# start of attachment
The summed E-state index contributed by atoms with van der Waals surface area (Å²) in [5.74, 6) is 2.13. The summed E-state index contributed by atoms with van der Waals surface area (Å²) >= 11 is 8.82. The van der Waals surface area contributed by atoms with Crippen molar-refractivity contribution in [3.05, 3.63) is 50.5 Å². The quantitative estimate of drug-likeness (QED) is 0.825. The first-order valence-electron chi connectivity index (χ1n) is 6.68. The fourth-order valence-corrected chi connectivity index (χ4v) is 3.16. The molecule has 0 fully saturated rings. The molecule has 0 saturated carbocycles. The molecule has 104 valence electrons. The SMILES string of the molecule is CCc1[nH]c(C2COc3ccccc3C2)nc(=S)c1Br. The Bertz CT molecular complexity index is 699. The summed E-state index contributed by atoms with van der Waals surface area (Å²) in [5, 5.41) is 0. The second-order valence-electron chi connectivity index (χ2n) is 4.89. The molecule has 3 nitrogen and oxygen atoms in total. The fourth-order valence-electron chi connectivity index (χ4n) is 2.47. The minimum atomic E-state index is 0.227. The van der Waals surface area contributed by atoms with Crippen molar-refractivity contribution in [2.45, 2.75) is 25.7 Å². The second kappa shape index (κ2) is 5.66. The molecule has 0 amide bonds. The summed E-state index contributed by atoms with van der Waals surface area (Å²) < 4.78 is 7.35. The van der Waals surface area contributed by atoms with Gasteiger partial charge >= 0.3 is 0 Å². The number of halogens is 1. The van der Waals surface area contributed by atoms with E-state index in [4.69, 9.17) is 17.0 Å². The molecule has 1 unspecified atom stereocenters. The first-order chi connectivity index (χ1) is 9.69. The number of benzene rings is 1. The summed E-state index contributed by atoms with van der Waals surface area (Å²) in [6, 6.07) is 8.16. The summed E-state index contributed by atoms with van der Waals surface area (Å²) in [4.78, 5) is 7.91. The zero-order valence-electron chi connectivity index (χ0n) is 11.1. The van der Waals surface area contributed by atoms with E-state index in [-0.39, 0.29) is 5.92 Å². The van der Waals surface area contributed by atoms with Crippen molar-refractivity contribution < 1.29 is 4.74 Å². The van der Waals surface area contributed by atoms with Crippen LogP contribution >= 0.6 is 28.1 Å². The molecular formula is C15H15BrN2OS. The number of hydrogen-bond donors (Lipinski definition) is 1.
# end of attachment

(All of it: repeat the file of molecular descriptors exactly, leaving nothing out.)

The summed E-state index contributed by atoms with van der Waals surface area (Å²) in [5.74, 6) is 2.13. The summed E-state index contributed by atoms with van der Waals surface area (Å²) >= 11 is 8.82. The van der Waals surface area contributed by atoms with Crippen molar-refractivity contribution in [3.05, 3.63) is 50.5 Å². The quantitative estimate of drug-likeness (QED) is 0.825. The first-order valence-electron chi connectivity index (χ1n) is 6.68. The fourth-order valence-corrected chi connectivity index (χ4v) is 3.16. The molecule has 0 fully saturated rings. The molecule has 0 saturated carbocycles. The molecule has 104 valence electrons. The SMILES string of the molecule is CCc1[nH]c(C2COc3ccccc3C2)nc(=S)c1Br. The Bertz CT molecular complexity index is 699. The summed E-state index contributed by atoms with van der Waals surface area (Å²) in [5, 5.41) is 0. The second-order valence-electron chi connectivity index (χ2n) is 4.89. The molecule has 3 nitrogen and oxygen atoms in total. The fourth-order valence-electron chi connectivity index (χ4n) is 2.47. The minimum atomic E-state index is 0.227. The van der Waals surface area contributed by atoms with Crippen molar-refractivity contribution in [2.45, 2.75) is 25.7 Å². The second kappa shape index (κ2) is 5.66. The molecule has 0 amide bonds. The summed E-state index contributed by atoms with van der Waals surface area (Å²) < 4.78 is 7.35. The van der Waals surface area contributed by atoms with Gasteiger partial charge >= 0.3 is 0 Å². The number of halogens is 1. The van der Waals surface area contributed by atoms with E-state index in [4.69, 9.17) is 17.0 Å². The molecule has 1 unspecified atom stereocenters. The first-order chi connectivity index (χ1) is 9.69. The number of benzene rings is 1. The summed E-state index contributed by atoms with van der Waals surface area (Å²) in [6, 6.07) is 8.16. The summed E-state index contributed by atoms with van der Waals surface area (Å²) in [4.78, 5) is 7.91. The zero-order valence-electron chi connectivity index (χ0n) is 11.1. The van der Waals surface area contributed by atoms with E-state index in [-0.39, 0.29) is 5.92 Å². The van der Waals surface area contributed by atoms with Crippen molar-refractivity contribution < 1.29 is 4.74 Å². The van der Waals surface area contributed by atoms with Crippen LogP contribution >= 0.6 is 28.1 Å². The molecular formula is C15H15BrN2OS. The number of hydrogen-bond donors (Lipinski definition) is 1.